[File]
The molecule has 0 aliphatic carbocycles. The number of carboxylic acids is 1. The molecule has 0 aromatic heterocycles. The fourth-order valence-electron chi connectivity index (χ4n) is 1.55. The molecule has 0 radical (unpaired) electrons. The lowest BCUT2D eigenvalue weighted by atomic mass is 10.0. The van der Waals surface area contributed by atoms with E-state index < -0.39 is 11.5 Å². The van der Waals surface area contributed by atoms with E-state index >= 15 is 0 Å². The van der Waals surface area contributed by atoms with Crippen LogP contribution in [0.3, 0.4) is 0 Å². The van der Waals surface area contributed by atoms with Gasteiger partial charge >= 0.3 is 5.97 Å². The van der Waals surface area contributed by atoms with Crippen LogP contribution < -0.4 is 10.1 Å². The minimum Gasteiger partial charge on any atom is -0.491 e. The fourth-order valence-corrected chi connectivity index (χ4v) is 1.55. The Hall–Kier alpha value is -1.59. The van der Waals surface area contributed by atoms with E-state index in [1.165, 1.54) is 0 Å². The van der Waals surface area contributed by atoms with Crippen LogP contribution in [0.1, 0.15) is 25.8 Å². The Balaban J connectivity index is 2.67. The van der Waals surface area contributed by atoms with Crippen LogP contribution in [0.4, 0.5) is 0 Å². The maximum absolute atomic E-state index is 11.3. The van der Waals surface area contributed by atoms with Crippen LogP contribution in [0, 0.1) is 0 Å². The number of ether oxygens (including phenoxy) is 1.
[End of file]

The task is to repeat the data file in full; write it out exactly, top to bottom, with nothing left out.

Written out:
The molecule has 0 aliphatic carbocycles. The number of carboxylic acids is 1. The molecule has 0 aromatic heterocycles. The fourth-order valence-electron chi connectivity index (χ4n) is 1.55. The molecule has 0 radical (unpaired) electrons. The lowest BCUT2D eigenvalue weighted by atomic mass is 10.0. The van der Waals surface area contributed by atoms with E-state index < -0.39 is 11.5 Å². The van der Waals surface area contributed by atoms with E-state index >= 15 is 0 Å². The van der Waals surface area contributed by atoms with Crippen LogP contribution in [0.3, 0.4) is 0 Å². The van der Waals surface area contributed by atoms with Gasteiger partial charge >= 0.3 is 5.97 Å². The van der Waals surface area contributed by atoms with Crippen LogP contribution < -0.4 is 10.1 Å². The minimum Gasteiger partial charge on any atom is -0.491 e. The fourth-order valence-corrected chi connectivity index (χ4v) is 1.55. The Hall–Kier alpha value is -1.59. The van der Waals surface area contributed by atoms with E-state index in [1.165, 1.54) is 0 Å². The van der Waals surface area contributed by atoms with Crippen LogP contribution in [0.1, 0.15) is 25.8 Å². The Balaban J connectivity index is 2.67. The van der Waals surface area contributed by atoms with Crippen LogP contribution in [0.4, 0.5) is 0 Å². The maximum absolute atomic E-state index is 11.3. The van der Waals surface area contributed by atoms with Crippen LogP contribution in [0, 0.1) is 0 Å². The number of ether oxygens (including phenoxy) is 1.